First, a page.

Foundlings were commonly abandoned on the doorstep of churches, resulting in many of Europe’s abandoned children becoming alumni of the Church. This trend marked the beginning of a shift toward institutionalization, eventually bringing about the establishment of foundling hospitals and orphanages. From these locations, children were doled out as laborers and household servants. Baby farming in the Victorian era was the taking in of a child for payment, but baby farmers were often unscrupulous and many orphans suffered neglect, abuse and death.

The destiny of most European orphans was a lifetime of squalor, poverty, and crime until literature changed public consciousness about the fate of parentless children. Charles Dickens’ novel Oliver Twist exposed the cruel treatment of the many orphans in London. Heidi is a novel about the events in the life of an orphaned girl in the Swiss Alps that is popular all over the world. Little Orphan Annie became a highly popular daily comic strip. She escapes from an orphanage and makes her way in the world by hard work and a cheery disposition. Anne of Green Gables, the story of an 11-year-old orphan girl, has sold more than 50 million copies and has been translated into 20 languages.

Orphan trains were highly popular as a source of free labor. The largest migration of children in history took place in the United States when over two hundred thousand children were forced onto railroad cars and shipped west, where any family desiring their services as laborers, maids, and servants used and abused them. The sheer size of the displacement and degree of exploitation that occurred gave rise to new agencies and a series of laws that promoted adoption rather than indenture.

Almost all children without parental care in the United States were in orphanages or foster arrangements until President Theodore Roosevelt declared the nuclear family was best able to serve as primary caretaker for the abandoned and orphaned. Inspired by his leadership, forces against institutionalization gathered momentum, and the practice of formal adoption gained popularity.

Eventually, adoption became a quintessential American institution, embodying faith in social engineering and mobility. By 1945, adoption was formulated as a legal act with consideration of the child’s best interests. The origin of the move toward secrecy and the sealing of all adoption and birth records began when Charles Loring Brace introduced the concept to prevent children from the orphan trains from being reclaimed by their parents. Brace feared the impact of the parents’ poverty and their Catholic religion, in particular, on the youth. Progressive reformers later carried on this tradition of secrecy when drafting American adoption laws.

The legalization of artificial birth control methods and abortion resulted in a sudden drop in the number of babies available for adoption. As concerns over illegitimacy began to subside in the early 1970s, social welfare agencies began to emphasize that; if possible, mothers and children should be kept together. Societal opinions and adoption laws continue to evolve and vary by state and country. In safe haven states, infants may be left anonymously at hospitals, fire departments, or police stations within a few days of birth. While some states allow for open adoptions, others impose strict secrecy laws to protect identities.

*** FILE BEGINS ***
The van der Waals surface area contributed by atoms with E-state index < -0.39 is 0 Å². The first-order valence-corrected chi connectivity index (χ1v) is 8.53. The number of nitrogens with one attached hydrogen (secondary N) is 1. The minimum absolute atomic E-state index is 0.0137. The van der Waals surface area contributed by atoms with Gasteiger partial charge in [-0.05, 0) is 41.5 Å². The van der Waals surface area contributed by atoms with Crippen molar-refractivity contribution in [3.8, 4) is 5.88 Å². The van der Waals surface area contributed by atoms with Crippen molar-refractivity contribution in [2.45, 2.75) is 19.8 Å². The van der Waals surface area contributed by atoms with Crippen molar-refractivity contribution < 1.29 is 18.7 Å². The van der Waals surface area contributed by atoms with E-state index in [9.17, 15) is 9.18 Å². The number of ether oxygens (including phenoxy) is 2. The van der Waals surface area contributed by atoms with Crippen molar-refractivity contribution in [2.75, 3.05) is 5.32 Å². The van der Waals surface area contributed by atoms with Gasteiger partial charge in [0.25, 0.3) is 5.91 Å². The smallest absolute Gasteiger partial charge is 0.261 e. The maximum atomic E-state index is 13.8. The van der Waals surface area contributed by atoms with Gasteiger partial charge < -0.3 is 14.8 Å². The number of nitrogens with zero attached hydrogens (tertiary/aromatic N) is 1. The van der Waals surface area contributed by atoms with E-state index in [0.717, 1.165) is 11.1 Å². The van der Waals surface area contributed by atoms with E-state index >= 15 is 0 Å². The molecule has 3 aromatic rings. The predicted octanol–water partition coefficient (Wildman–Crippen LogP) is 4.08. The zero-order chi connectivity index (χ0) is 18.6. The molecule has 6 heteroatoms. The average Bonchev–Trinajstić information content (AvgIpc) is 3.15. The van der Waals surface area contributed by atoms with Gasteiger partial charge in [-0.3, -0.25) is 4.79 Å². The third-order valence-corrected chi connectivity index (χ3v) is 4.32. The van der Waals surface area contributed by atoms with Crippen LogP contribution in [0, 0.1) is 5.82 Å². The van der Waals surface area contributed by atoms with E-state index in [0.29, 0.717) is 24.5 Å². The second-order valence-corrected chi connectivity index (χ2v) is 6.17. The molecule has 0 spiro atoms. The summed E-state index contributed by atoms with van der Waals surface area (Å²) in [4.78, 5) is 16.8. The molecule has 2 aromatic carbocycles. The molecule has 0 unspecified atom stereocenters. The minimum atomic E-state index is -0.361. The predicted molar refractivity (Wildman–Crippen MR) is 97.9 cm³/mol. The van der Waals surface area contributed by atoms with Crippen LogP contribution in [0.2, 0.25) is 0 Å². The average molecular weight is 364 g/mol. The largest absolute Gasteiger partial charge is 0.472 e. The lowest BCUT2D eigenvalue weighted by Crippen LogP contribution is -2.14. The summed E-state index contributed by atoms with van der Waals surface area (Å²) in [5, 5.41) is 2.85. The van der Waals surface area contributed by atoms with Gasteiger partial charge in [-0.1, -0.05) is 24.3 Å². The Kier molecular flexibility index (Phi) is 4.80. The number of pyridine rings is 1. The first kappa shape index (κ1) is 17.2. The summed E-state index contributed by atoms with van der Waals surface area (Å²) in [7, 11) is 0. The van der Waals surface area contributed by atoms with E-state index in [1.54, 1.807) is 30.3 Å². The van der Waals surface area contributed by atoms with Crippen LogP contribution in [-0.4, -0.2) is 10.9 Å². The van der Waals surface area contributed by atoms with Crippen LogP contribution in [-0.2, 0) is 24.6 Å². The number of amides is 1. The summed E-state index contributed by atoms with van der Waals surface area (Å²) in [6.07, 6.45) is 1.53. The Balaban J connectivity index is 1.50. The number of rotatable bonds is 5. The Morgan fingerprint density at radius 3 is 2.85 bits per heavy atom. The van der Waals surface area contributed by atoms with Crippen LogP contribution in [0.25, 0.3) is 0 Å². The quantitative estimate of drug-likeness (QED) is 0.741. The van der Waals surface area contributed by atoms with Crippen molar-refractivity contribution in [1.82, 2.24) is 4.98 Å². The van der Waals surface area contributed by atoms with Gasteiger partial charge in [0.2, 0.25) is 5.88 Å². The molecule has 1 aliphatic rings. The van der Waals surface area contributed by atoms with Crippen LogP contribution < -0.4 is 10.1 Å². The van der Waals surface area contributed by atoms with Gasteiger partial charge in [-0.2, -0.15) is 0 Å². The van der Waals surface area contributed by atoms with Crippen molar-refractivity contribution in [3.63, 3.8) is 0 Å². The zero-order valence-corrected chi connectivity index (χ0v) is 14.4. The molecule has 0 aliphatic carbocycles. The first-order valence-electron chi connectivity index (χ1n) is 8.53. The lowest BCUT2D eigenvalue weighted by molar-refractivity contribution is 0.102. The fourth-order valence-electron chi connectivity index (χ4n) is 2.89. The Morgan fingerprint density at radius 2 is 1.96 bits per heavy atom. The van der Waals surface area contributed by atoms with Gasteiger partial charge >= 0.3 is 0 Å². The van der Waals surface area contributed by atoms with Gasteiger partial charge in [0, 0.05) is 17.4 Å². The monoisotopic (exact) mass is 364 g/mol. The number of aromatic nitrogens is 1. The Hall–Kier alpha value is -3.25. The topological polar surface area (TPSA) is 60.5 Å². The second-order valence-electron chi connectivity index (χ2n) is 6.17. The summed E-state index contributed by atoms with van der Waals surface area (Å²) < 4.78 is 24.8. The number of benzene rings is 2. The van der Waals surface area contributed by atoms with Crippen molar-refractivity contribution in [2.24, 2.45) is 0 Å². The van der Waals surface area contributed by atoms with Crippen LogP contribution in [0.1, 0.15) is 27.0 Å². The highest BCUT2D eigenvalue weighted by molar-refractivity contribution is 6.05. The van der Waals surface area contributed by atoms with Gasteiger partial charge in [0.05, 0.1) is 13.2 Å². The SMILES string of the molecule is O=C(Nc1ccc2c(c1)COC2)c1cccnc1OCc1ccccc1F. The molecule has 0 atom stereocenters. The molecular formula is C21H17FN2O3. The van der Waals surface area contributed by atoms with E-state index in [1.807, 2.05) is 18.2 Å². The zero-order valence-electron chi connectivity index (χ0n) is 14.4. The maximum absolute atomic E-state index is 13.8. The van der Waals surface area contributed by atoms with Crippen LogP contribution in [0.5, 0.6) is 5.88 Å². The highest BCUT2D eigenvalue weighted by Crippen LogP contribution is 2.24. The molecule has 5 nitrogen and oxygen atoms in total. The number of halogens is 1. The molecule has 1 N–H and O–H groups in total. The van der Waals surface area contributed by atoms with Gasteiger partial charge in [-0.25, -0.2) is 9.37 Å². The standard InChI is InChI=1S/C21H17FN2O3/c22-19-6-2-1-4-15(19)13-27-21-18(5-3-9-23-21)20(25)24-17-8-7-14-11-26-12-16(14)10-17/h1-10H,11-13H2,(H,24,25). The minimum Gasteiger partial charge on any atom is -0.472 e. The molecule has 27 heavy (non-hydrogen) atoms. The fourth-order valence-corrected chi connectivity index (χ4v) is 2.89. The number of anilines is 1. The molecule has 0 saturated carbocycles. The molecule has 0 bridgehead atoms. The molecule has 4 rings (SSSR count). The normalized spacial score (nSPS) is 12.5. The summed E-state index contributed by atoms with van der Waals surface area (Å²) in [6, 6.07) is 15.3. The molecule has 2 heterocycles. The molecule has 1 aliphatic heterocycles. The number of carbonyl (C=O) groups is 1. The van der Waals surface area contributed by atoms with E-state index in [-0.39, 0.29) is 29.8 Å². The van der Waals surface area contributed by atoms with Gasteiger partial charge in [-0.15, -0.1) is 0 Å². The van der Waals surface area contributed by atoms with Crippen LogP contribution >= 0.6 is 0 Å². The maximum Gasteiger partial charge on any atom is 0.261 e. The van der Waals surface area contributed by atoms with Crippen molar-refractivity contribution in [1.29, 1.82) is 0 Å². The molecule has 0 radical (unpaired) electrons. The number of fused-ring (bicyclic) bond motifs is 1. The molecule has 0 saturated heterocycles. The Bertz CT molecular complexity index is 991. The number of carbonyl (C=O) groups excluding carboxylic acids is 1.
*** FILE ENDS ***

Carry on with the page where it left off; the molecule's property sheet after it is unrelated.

Advanced biological, genetic, social, and psychological research in recent years has greatly enhanced public knowledge about the symbiotic relationship between birth mothers and infants. The perception of similarities between adoptive parent and child appears important to successful parenting. In relationships marked by like personalities and appearances, both adult adoptees and adoptive parents report being happier with the adoption. For this reason, Native Americans and many other cultural and ethnic groups stress the importance of keeping adoption within the child’s ancestral population.

Open records have increased the number of adoption reunions in recent decades that can be a beneficial experience for adoptees that desire to learn about their biological and ancestral backgrounds and medical history, but this is not to imply that the goal of all reunions is to establish ongoing relationships.

Judith Land

 

 

La historia de la adopción | L’histoire de l’adoption | La storia di adozione | История принятия | Istoria Adoptare | Historien om adoption | Historien om adopsjon | Hanes Mabwysiadu | 입양의 역사 | 采纳史

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Adoption – The Sublime Confidence of Youth

“To flourish is to be at one’s prime and achieve the height of excellence and influence in your life. To flourish you must cultivate a favorable environment, live a healthy and vigorous lifestyle, and aim for sustained periods of luxuriant growth.” —Judith Land

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“Even if the flower grows from an ancient root, the flowers of spring are themselves a new and precious gift to the world. Today is a gift. That is why it is called the present. Life stands still for those who spend too much time planning for tomorrow’s events. Dreams of the future make us happier than the history of the past. Have gratitude for past successes and wholeheartedly look forward with enthusiasm to what’s coming next.” —Judith Land

When is the right time to break the endless cycle of repetition and recapture the sublime confidence of youth to create an inspired vision of the perfect life? If you want something bad enough that you never had, you must do something that you’ve never done. Aim for the moon because if you want something bad enough the entire universe will conspire to help you achieve it.